Photo credit: DeliricIn mid-2011, he released his solo album I.T.P (The Technical Inspection) while C.T.C continued to play and record together. 2011 was a year of political crisis in Romania, and everybody blamed the President and the government for it. But in his album, Deliric sent his own social message: You must stand up for yourself. He even took it to the streets. He designed a graffiti of a man in a suit, with a pig head and a thought bubble reading ‘’Deliric is the one to blame’’. His actions said something: You have to be able to put the blame on yourself.
I.T.P reached #1 in top online purchases, although it didn’t had a major record company behind it. I.T.P’s pig teaser, on the other hand, became his iconic clothing labelPorc. Established in 2012, to this day it carries a political and cultural message. And it is a sustainable way to promote Deliric as an artist and as an influencer. His designer experience paid off.
In 2013, he still isn’t on commercial radio, but compared to 2005, it’s not a question of his music being commercial enough. Today it’s about something else: Deliric has always been an independent artist with an independent label, who doesn’t pay fees or give extra credit to a large record company. We Make Records continues to make music and support independent artists.Even if there is a radio barrier, Bogdan Serban adds that We Make Records is a major label – even if it’s independent – for the local hip-hop movement and that in Romania, the new DIY philosophy is more effective than rigorous musical corporations.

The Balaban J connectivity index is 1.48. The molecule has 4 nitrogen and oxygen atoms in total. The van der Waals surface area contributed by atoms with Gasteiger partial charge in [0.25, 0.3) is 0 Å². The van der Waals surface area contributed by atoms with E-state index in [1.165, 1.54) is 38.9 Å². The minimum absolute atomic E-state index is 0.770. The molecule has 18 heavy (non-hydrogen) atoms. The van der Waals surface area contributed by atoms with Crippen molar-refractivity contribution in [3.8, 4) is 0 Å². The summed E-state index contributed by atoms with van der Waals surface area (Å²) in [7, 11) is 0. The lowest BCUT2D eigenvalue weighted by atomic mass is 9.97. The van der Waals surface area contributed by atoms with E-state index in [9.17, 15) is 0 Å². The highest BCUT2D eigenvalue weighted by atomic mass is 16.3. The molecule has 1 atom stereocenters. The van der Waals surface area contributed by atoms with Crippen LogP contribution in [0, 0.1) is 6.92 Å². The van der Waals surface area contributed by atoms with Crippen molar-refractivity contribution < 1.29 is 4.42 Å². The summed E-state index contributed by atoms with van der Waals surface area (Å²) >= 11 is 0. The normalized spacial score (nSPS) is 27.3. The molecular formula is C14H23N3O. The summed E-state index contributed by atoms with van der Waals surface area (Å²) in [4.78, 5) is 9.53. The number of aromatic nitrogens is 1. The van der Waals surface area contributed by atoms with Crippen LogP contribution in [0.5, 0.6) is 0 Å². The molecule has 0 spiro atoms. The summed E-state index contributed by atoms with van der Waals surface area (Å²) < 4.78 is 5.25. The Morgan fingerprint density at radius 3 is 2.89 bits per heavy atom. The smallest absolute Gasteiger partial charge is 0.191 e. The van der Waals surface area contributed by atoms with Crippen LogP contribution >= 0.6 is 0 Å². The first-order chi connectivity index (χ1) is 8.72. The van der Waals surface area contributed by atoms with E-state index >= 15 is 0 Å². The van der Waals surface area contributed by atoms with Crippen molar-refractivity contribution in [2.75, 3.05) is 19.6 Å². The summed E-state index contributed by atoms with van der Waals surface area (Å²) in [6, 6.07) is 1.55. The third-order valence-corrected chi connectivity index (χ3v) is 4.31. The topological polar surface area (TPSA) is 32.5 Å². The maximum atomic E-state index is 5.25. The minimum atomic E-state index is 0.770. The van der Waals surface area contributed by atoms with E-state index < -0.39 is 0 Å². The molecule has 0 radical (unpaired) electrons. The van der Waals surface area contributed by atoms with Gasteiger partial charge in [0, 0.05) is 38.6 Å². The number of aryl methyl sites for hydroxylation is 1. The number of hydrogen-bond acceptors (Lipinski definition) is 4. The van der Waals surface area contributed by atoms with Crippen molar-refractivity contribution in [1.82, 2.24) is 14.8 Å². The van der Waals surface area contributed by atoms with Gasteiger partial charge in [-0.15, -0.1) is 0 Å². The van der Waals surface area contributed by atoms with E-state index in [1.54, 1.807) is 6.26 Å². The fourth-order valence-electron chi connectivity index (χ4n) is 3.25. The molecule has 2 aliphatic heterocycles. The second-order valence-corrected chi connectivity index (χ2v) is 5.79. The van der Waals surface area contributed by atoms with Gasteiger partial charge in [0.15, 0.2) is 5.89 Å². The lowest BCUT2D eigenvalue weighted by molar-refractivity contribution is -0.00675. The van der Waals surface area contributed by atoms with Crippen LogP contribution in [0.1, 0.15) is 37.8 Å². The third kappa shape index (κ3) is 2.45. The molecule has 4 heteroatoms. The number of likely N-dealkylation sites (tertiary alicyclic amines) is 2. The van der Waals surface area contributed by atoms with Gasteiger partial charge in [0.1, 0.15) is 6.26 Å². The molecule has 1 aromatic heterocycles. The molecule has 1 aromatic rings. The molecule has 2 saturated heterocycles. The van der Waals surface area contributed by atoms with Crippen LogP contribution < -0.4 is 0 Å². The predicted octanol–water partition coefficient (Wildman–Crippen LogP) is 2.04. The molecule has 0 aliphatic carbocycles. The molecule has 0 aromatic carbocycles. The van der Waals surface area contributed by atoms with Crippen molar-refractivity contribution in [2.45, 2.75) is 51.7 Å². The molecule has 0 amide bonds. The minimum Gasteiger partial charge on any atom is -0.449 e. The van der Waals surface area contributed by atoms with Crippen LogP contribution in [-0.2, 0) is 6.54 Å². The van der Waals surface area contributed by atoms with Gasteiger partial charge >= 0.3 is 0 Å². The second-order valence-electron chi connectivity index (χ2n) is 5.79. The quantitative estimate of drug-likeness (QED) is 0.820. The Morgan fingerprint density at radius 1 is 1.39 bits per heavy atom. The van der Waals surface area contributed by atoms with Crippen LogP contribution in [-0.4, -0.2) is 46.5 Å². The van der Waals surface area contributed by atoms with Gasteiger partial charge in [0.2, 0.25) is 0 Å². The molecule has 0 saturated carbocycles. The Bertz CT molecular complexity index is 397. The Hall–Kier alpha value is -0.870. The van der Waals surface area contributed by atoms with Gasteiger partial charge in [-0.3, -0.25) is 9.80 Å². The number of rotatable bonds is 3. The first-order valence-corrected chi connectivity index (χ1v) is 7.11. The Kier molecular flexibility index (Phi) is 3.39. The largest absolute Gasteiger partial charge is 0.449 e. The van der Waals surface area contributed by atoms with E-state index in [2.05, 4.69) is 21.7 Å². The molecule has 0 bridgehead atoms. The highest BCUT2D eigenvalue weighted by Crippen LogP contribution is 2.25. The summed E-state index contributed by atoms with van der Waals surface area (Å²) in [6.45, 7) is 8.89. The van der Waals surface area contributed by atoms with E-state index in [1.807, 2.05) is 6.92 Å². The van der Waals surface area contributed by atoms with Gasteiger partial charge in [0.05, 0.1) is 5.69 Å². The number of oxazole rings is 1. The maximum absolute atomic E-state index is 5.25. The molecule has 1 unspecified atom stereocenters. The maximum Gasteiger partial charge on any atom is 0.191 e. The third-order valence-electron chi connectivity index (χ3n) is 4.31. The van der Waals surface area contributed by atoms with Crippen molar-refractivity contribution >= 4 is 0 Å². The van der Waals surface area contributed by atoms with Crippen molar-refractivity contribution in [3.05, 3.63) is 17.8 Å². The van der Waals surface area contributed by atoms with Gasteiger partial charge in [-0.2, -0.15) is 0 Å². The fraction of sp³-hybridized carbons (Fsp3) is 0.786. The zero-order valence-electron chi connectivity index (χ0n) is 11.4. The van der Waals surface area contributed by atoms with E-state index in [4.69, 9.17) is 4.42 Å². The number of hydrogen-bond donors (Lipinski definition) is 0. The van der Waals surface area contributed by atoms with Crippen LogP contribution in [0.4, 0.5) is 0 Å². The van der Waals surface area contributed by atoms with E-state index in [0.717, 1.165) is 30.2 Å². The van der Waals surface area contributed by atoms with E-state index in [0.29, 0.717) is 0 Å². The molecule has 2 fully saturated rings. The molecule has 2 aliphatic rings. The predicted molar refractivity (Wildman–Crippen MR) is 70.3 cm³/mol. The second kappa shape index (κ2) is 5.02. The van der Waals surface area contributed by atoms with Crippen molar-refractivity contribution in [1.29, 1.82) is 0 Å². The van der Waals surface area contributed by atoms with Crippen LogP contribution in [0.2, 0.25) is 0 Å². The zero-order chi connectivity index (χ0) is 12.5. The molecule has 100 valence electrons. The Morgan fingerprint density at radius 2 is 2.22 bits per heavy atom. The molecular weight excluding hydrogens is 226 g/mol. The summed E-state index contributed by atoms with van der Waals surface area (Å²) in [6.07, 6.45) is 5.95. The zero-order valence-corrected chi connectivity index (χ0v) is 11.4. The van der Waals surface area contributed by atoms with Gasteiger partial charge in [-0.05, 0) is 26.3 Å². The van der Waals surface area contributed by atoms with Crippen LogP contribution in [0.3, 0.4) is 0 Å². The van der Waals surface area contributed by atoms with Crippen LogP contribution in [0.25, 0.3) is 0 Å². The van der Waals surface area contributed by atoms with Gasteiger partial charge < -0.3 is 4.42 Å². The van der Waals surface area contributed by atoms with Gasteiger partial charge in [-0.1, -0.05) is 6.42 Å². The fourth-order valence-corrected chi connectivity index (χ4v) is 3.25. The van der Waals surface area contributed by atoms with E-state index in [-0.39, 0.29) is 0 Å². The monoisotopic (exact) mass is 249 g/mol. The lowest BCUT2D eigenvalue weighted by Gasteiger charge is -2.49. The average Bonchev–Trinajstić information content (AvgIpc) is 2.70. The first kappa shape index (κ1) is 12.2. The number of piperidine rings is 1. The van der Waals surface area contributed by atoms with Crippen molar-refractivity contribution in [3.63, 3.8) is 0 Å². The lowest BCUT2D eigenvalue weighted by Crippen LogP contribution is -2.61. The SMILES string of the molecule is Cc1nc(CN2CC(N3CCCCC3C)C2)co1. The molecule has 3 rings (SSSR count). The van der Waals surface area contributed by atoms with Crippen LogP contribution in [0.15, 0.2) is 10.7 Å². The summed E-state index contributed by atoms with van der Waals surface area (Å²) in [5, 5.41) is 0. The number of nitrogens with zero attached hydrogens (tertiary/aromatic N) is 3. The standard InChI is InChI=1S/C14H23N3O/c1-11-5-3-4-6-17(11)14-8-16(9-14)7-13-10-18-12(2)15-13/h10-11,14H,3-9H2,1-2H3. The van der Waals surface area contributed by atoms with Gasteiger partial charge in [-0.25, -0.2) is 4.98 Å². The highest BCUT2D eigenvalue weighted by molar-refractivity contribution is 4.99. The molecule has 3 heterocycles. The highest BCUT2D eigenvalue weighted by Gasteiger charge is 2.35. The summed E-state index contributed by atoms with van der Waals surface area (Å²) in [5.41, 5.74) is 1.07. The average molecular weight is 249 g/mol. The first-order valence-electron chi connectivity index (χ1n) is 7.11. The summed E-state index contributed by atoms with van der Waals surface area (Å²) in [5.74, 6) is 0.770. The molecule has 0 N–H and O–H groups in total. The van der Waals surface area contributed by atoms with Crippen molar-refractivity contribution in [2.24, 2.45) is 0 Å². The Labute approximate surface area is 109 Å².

Press Stop: Deliric is releasing a new mixtape in October. Making independent music is perhaps the thing that has kept C.T.C alive for 13 years. In this time, Deliric has managed to create an infrastructure for his music. It’s not all about money, but also for a quality control in music.